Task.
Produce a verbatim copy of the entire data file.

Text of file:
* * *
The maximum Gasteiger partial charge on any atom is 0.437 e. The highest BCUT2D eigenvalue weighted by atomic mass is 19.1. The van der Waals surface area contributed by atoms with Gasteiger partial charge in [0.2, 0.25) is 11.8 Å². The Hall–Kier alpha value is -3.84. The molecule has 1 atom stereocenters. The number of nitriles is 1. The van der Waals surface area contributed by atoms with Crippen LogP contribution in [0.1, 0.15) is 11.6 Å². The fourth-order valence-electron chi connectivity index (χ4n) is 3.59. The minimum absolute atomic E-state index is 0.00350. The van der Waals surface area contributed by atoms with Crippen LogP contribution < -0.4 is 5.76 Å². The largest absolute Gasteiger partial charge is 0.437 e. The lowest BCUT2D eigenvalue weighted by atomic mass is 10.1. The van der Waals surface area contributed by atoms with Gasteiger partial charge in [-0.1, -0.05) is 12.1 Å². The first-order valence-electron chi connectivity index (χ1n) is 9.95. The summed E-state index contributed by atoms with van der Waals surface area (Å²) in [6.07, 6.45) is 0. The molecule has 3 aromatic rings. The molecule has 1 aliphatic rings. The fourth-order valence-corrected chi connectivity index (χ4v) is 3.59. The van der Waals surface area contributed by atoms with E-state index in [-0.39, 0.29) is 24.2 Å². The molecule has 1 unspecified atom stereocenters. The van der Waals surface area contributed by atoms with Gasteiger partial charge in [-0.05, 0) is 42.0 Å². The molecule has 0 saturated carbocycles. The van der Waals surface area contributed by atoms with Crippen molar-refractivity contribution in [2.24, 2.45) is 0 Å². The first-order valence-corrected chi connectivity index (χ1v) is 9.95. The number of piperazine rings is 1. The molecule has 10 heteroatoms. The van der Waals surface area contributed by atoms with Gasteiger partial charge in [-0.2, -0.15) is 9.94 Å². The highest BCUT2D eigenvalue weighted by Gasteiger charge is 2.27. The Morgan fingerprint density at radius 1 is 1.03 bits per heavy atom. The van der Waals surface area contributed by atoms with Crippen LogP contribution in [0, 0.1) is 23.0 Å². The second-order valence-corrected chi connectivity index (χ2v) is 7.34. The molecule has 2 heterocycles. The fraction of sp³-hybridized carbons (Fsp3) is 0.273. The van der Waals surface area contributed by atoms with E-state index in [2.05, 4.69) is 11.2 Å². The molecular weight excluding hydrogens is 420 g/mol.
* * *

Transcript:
The maximum Gasteiger partial charge on any atom is 0.437 e. The highest BCUT2D eigenvalue weighted by atomic mass is 19.1. The van der Waals surface area contributed by atoms with Gasteiger partial charge in [0.2, 0.25) is 11.8 Å². The Hall–Kier alpha value is -3.84. The molecule has 1 atom stereocenters. The number of nitriles is 1. The van der Waals surface area contributed by atoms with Crippen LogP contribution in [0.1, 0.15) is 11.6 Å². The fourth-order valence-electron chi connectivity index (χ4n) is 3.59. The minimum absolute atomic E-state index is 0.00350. The van der Waals surface area contributed by atoms with Crippen LogP contribution < -0.4 is 5.76 Å². The largest absolute Gasteiger partial charge is 0.437 e. The lowest BCUT2D eigenvalue weighted by atomic mass is 10.1. The van der Waals surface area contributed by atoms with Gasteiger partial charge in [-0.1, -0.05) is 12.1 Å². The first-order valence-electron chi connectivity index (χ1n) is 9.95. The summed E-state index contributed by atoms with van der Waals surface area (Å²) in [6.07, 6.45) is 0. The molecule has 3 aromatic rings. The molecule has 1 aliphatic rings. The fourth-order valence-corrected chi connectivity index (χ4v) is 3.59. The van der Waals surface area contributed by atoms with E-state index in [-0.39, 0.29) is 24.2 Å². The molecule has 1 unspecified atom stereocenters. The van der Waals surface area contributed by atoms with Gasteiger partial charge in [-0.05, 0) is 42.0 Å². The molecule has 0 saturated carbocycles. The van der Waals surface area contributed by atoms with Crippen molar-refractivity contribution in [2.24, 2.45) is 0 Å². The first-order valence-corrected chi connectivity index (χ1v) is 9.95. The number of piperazine rings is 1. The molecule has 10 heteroatoms. The van der Waals surface area contributed by atoms with Gasteiger partial charge in [-0.2, -0.15) is 9.94 Å². The highest BCUT2D eigenvalue weighted by Gasteiger charge is 2.27. The Morgan fingerprint density at radius 1 is 1.03 bits per heavy atom. The van der Waals surface area contributed by atoms with Crippen LogP contribution in [0, 0.1) is 23.0 Å². The second-order valence-corrected chi connectivity index (χ2v) is 7.34. The molecule has 2 heterocycles. The fraction of sp³-hybridized carbons (Fsp3) is 0.273. The van der Waals surface area contributed by atoms with E-state index in [2.05, 4.69) is 11.2 Å². The molecular weight excluding hydrogens is 420 g/mol.